Issara’s co-founders, husband and wife team Mark Taylor and Dr. Lisa Rende Taylor, recall 2014 as the year they gave birth to their three children – the first two being their twin sons, and the third being Project Issara, the culmination of years of planning a better model for addressing human trafficking and promoting better business practices in global supply chains. In the two decades prior to 2014, Mark and Lisa had been working in parallel in their respective career tracks, based in Bangkok, Phnom Penh, Vientiane, San Francisco, Seattle, and Washington, DC over the years. Mark’s journey included moving from Silicon Valley tech start-ups to earning his MBA at Georgetown University, to the World Bank, to becoming Managing Partner of a regional business consulting firm advancing SME competitiveness and private sector development, and later as a donor in the Australian Government. Lisa worked at community-based non-profit shelters and halfway houses while working on her Ph.D. in the US, then in her academic work developed the world's first quantitative predictive model of trafficking risk, based on her work with northern Thai women and girls being trafficked into the Bangkok, Malaysian, and Japanese sex industries. In her subsequent positions in the U.S. State Department, Asia Foundation, ILO, and United Nations, she rose to more senior positions managing multi-million dollar anti-trafficking programs, but always internally struggled with working within systems that preferred to design programs based on unproven assumptions and political pressures rather than on sound empirical evidence and high ethical standards.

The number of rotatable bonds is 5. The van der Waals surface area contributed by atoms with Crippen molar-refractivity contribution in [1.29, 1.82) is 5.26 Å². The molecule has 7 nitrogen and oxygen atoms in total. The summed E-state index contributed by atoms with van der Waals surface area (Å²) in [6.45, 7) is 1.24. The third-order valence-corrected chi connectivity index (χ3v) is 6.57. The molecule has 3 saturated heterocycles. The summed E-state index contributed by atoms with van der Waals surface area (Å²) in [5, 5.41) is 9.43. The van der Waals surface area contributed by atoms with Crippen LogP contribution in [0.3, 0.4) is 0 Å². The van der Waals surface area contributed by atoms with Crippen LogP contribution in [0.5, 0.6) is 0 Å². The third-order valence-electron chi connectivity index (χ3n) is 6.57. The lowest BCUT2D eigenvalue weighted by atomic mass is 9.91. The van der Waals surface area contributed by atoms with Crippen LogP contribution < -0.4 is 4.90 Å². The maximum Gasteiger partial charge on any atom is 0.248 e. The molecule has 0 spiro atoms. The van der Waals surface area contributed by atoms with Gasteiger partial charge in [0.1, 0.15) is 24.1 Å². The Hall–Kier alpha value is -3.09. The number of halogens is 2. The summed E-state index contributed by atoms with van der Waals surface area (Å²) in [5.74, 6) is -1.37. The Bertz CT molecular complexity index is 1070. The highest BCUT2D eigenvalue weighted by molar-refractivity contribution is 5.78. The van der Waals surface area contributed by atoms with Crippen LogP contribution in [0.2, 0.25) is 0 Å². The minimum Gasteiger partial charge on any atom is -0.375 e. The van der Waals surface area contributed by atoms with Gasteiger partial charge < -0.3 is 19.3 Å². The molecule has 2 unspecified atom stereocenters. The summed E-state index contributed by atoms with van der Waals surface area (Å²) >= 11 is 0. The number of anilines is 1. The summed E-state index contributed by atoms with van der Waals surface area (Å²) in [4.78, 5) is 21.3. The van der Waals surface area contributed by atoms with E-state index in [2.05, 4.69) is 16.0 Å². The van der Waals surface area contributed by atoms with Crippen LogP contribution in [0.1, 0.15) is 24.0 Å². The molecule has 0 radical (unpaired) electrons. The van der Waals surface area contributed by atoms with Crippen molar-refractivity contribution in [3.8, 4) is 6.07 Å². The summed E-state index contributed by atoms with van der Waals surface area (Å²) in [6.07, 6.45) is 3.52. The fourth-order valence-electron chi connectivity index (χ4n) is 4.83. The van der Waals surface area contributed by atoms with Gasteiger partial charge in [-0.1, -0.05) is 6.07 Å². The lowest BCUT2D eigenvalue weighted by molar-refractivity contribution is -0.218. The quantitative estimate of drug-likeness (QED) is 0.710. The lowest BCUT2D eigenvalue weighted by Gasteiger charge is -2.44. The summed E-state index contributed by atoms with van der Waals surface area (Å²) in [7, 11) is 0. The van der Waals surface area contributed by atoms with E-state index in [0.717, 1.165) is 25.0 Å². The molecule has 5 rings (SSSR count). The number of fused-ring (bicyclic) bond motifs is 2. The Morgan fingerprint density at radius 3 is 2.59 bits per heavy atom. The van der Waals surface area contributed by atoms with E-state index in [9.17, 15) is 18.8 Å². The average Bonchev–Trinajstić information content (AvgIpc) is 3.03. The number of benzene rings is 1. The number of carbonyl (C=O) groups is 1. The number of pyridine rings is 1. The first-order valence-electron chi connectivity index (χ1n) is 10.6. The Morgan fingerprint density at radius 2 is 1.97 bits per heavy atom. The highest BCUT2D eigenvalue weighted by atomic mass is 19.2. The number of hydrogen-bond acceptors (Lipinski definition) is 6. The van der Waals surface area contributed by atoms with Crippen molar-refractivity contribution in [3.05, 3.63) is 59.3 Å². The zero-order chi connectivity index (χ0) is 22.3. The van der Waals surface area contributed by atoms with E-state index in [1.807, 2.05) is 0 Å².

Early days: The Founders at their Chiang Mai home during Lisa's Ph.D. research into sex trafficking of northern Thai women and girls, 2002.
It was around 2012 when Lisa came to terms with the fact that the brainstorming for practical solutions to labour trafficking that was happening around her dinner table was a lot more strategically sound, scalable, and feasible – not to mention bolder, more exciting, and more optimistic – than that which was happening in the UN inter-agency anti-trafficking meetings in which she had been actively participating (and often leading) for nearly a decade. New approaches and models were needed in the anti-trafficking sector. The key ingredient that Mark suggested introducing into the anti-trafficking world was the structuring and cultivation of collaborative partnerships with the private sector to create levers and opportunities for identifying and resolving risk, as well as for empowering workers. Months of modeling and brainstorming with colleagues from businesses who went on to become Issara’s first Strategic Partners, coupled with stringent considerations for ethics and empowerment of vulnerable populations along the way, led to the design and launch of Project Issara in 2014, with the support of Humanity United plus 10 global brands and retailers from the UK and US. This led to the formation of the Issara Inclusive Labor Monitoring (ILM) approach, Issara's worker voice technology tools, and on-the-ground technical teams to further strengthen empowered worker voice and data for business intelligence and action. Lisa served as the founding Executive Director, growing Project Issara into Issara Institute, while Mark served as President of the founding Board of Directors, eventually joining on as staff in 2016 to oversee all strategy and global partnerships operationally.